Holder defends DOJ’s handling of Petraeus investigation; Pentagon orders ethics review

SOURCE: CIA.gov and DOD.gov

Attorney General Eric Holder defended the Justice Department’s handling of the investigation of CIA Director David Petraeus, who resigned in disgrace last week after admitting to engaging in an extramarital affair.

Holder maintained that the FBI has conducted the investigation “in an impartial way” – “in the way that we normally conduct criminal investigations.” 

Read more: CIA Director David Petraeus resigns over extra-marital affair

“We follow the facts. We do not share – outside the Justice Department, outside the FBI – the facts of ongoing investigations. We made the determination as we were going through the matter that there was not a threat to national security,” Holder told reporters at a press conference in New Orleans. “Had we made the determination that a threat to national security existed, we would, of course, have made that known to the President and also to the appropriate members on the Hill.”

The Justice Department has been criticized by some lawmakers for not informing the White House and top Congressional leaders of the Petraeus investigation until shortly before the Petraeus’s surprise announcement.

Read more: Transcript: Remarks by Attorney General Eric Holder on the Petraeus investigation

Former CIA Director David Petraeus and his biographer, Paula Broadwell. SOURCE: CIA.gov and Twitter.com/PaulaBroadwell


Holder said the White House and key lawmakers were informed of the matter last week following a “very critical interview” that took place about a week before Petraeus’s public admission.

“When we got to a point in the investigation – it was very late in the investigation – after a very critical interview occurred on the Friday before we made that disclosure – when we go to that point where we thought it was appropriate to share the information, we did so,” Holder said.

Since his resignation, numerous news publications have identified Petraeus’s biographer, Paula Broadwell, as the woman with whom the retired Army General was having an affair.

The FBI was looking into suspected breach of Petraeus’s personal email account when they stumbled upon communications that indicated an improper relationship between the CIA Director and Broadwell, who is also married. The FBI is still investigating whether Broadwell had improperly obtained classified information with or without Petraeus’s help.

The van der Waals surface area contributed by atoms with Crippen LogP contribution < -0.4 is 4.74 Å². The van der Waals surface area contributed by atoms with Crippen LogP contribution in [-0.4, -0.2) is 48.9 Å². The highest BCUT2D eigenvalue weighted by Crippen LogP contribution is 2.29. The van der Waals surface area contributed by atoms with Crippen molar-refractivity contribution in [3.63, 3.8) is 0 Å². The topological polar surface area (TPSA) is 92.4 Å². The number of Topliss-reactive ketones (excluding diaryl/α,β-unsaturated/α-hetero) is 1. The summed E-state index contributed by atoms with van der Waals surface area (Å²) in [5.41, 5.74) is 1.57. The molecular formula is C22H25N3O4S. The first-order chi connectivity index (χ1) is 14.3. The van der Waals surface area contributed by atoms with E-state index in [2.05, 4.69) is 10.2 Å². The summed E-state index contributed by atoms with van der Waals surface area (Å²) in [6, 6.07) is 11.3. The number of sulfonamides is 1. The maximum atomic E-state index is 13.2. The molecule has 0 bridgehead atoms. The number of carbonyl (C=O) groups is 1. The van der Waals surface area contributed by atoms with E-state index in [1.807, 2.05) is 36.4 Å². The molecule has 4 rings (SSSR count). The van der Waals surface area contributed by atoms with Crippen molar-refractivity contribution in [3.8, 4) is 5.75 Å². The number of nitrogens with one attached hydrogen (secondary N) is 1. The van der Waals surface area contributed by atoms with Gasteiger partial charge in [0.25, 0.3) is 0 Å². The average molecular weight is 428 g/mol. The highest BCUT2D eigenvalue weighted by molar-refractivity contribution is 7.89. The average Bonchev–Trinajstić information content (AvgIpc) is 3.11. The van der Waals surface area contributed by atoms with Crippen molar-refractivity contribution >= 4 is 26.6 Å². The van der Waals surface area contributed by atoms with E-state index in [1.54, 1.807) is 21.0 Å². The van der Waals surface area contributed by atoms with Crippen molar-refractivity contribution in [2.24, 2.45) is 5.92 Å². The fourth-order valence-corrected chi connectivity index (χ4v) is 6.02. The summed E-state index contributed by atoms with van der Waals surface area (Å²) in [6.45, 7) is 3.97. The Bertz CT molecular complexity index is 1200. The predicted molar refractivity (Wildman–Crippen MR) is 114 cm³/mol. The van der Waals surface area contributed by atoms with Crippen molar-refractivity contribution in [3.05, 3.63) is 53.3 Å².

The investigation was reportedly triggered after a Tampa socialite, identified as Jill Kelley, complained of threatening emails that were later traced back to Broadwell.

Defense Secretary orders ethics review 

In bizarre twist, investigators are also looking into any improper communications between Kelley and Gen. John Allen, who succeeded Petraeus as the top commander in Afghanistan.

Allen’s nomination to become the Supreme Allied Commander in Europe has been put on hold pending an investigation by the Inspector General for the Department of Defense.

“While the matter is under investigation and before the facts are determined, General Allen will remain Commander of ISAF [International Security Assistance Force in Afghanistan],” said Defense Secretary Leon Panetta. “He is entitled to due process in this matter.”

Yesterday, the Pentagon announced that Panetta had ordered a review of ethics of senior military officers.

Pentagon spokesman George Little said the timing of the review, which will led by Joint Chiefs of Staff Martin Dempsey, was ot connected to the inquiries involving Petraeus and Allen. The review, Little maintained, “was going to happen anyway”.

In a statement released on Thursday, the Pentagon explained that “over the past several months, the Secretary has spoken with the service secretaries, service chiefs, and combatant commanders about those instances when senior officers have not lived up to the standards expected of them.  This has been an ongoing discussion reflecting shared concerns.”

The initial findings are expected to be presented to President Barack Obama by Dec. 1st.

 

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